In September of 1620, when the pilgrims set out for the New World, the
only animals that were known to have made the journey. These
two dogs belonged to 25-year-old passenger John Goodman. Little is known
about these animals, but some information about them has survived. Here is the story.

The first mention of the dogs made its way into a
17th century publication "Mourt's Relation," a document describing the
lives of America's early colonizers. There was also some mentions made in the journals of some of the pilgrims.

The names
of the dogs have been lost to history, but their help in establishing
the pilgrim's colony on Cape Cod was invaluable. They were essential for protection and
assisting in hunting. Though it is not mentioned, the dogs undoubtedly
also gave relief to the monotony of life. One of the dogs was a huge Old
English Mastiff and the other was an English Springer Spaniel.

The Mayflower DogsThe Mayflower Dogs

The
dogs accompanied men on their explorations of the area in November or
December 1620. This was when they stumbled across a couple of native
dwellings. Pieces of venison were found hung in a tree and the comment
was recorded that the meat was only fit for the dogs.

On one cold
January day in 1621 Goodman and Peter Browne went with a group of men
into the wild to collect materials for thatch roofing. The men worked
cutting thatch through the morning and around noon that day, Goodman and
Browne took the dogs and ventured further away, instructing the
remaining men to bind up the thatch and then follow them. When the men were
ready to follow there was no trace of Goodman, Browne, or the dogs. They
finally went back to the village to put together a search party, even
though it seemed the men were most certainly lost to them.

An English MastiffAn English Mastiff

Meanwhile,
darkness fell over Goodman and Browne and the dogs. The men were
woefully under dressed for the frigid winter weather. They had explored
their way five miles away from the others. Throughout the night they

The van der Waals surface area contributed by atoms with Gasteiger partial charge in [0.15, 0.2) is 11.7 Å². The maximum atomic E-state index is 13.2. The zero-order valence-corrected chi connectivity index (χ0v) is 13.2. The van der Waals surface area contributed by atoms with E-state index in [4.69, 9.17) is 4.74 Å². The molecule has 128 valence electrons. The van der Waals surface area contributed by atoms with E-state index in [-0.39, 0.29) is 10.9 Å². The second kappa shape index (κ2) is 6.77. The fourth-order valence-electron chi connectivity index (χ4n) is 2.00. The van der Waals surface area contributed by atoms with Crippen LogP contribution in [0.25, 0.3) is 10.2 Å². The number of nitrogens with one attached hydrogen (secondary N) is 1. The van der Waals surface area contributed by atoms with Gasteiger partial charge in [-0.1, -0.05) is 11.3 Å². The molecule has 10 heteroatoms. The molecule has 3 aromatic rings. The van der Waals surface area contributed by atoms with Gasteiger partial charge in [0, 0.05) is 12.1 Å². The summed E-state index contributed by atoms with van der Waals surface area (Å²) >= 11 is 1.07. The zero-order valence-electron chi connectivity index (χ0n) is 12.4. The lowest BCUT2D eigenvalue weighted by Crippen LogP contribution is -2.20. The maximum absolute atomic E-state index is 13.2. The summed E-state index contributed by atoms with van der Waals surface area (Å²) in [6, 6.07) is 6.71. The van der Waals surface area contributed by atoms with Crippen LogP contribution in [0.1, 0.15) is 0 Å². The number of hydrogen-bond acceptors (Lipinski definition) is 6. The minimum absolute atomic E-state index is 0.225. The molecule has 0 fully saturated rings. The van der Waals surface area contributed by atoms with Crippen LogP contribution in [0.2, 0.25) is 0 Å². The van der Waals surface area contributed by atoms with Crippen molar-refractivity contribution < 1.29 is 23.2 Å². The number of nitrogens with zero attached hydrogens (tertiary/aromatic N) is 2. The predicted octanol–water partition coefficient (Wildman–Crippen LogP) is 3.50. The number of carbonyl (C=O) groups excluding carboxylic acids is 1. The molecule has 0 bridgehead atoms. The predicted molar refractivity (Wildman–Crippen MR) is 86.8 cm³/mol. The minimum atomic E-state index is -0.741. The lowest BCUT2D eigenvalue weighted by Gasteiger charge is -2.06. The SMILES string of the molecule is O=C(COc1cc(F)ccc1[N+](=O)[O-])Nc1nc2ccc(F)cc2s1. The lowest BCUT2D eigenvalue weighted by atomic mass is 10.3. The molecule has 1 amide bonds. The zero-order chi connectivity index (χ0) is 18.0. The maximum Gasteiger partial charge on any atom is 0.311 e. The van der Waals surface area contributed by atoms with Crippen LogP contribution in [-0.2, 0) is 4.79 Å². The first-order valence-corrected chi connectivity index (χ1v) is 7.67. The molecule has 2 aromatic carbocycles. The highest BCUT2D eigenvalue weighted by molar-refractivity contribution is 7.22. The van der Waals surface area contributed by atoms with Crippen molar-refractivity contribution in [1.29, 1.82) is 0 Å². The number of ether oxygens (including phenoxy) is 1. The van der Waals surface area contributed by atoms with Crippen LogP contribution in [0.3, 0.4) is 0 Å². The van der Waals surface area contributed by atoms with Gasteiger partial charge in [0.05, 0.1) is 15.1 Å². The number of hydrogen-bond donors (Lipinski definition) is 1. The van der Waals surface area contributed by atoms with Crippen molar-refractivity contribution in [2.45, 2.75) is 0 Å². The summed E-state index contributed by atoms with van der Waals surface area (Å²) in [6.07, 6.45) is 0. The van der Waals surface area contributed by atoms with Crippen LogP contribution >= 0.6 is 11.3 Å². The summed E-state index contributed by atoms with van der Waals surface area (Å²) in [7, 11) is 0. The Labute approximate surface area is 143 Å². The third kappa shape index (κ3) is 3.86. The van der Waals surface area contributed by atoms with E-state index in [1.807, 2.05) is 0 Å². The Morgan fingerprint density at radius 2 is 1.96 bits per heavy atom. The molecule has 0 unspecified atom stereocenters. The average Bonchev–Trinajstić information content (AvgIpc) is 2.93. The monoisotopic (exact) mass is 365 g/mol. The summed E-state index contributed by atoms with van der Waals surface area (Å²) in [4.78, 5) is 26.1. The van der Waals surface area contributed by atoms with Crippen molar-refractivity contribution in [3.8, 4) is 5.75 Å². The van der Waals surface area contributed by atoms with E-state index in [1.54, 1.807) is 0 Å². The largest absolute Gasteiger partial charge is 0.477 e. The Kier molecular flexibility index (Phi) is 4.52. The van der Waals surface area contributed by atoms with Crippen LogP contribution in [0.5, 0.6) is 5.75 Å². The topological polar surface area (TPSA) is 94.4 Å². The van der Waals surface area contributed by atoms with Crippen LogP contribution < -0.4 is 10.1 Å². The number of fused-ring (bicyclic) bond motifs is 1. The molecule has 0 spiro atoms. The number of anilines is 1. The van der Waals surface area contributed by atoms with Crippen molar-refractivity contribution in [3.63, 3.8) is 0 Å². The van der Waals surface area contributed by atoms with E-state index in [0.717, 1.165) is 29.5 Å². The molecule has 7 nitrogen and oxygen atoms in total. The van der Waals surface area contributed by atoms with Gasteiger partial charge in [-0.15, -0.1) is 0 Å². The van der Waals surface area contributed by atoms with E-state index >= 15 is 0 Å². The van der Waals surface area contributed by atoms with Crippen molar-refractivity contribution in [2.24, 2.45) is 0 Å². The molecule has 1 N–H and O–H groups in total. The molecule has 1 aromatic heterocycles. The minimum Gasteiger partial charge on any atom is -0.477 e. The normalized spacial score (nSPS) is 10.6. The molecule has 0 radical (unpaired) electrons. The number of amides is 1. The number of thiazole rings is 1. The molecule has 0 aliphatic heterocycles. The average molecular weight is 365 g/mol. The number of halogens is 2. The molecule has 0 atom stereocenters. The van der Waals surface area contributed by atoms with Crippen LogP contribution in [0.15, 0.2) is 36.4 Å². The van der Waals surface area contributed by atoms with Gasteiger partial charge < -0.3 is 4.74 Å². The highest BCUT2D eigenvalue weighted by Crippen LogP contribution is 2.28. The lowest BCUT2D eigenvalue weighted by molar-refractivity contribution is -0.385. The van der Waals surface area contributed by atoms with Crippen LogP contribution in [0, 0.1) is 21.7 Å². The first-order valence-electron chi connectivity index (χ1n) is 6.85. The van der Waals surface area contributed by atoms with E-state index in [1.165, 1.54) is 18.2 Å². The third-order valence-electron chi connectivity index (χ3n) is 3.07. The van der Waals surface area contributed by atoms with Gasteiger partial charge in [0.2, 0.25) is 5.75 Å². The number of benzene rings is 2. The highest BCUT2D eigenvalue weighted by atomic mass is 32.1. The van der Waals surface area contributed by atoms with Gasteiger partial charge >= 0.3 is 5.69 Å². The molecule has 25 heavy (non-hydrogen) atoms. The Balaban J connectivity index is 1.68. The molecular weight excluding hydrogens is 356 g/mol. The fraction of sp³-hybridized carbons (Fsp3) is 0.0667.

listened to roaring that they took to be lions. They held on to the dogs
to keep them from running after the sounds on attack. They also walked
around the shelter of a tree all night long to keep warm. No doubt the
shared body heat with the dogs helped kept the men from freezing to
death.

The next morning the dogs helped the two men navigate their
way through the forest and back to their village. This journey took the
entire day and they arrived just before nightfall. Had the dogs not
been with them they most certainly would have perished. As it was,
Goodman had frostbite so bad and his feet were so swollen that his boots
had to be cut from his feet. This left him somewhat lame.

A Springer SpanielA Springer Spaniel

Later
in the month Goodman decided to take the spaniel and go for a walk to
"use his feet." In this account the pair encountered a pair of wolves.
The spaniel was terrified and ducked between Goodman's legs for safety.
Goodman stood still and watched the wolves until they finally lost
interest and wandered away.

Sadly, Goodman was among the many
pilgrims who did not make it through that first winter. His dogs were
cared for by one of the remaining colonists. A dog would most likely
have been a hot commodity back then.

Sources: Ancestry.com, DogTime

Photos via Wikimedia, Illustration via Ancesty.com

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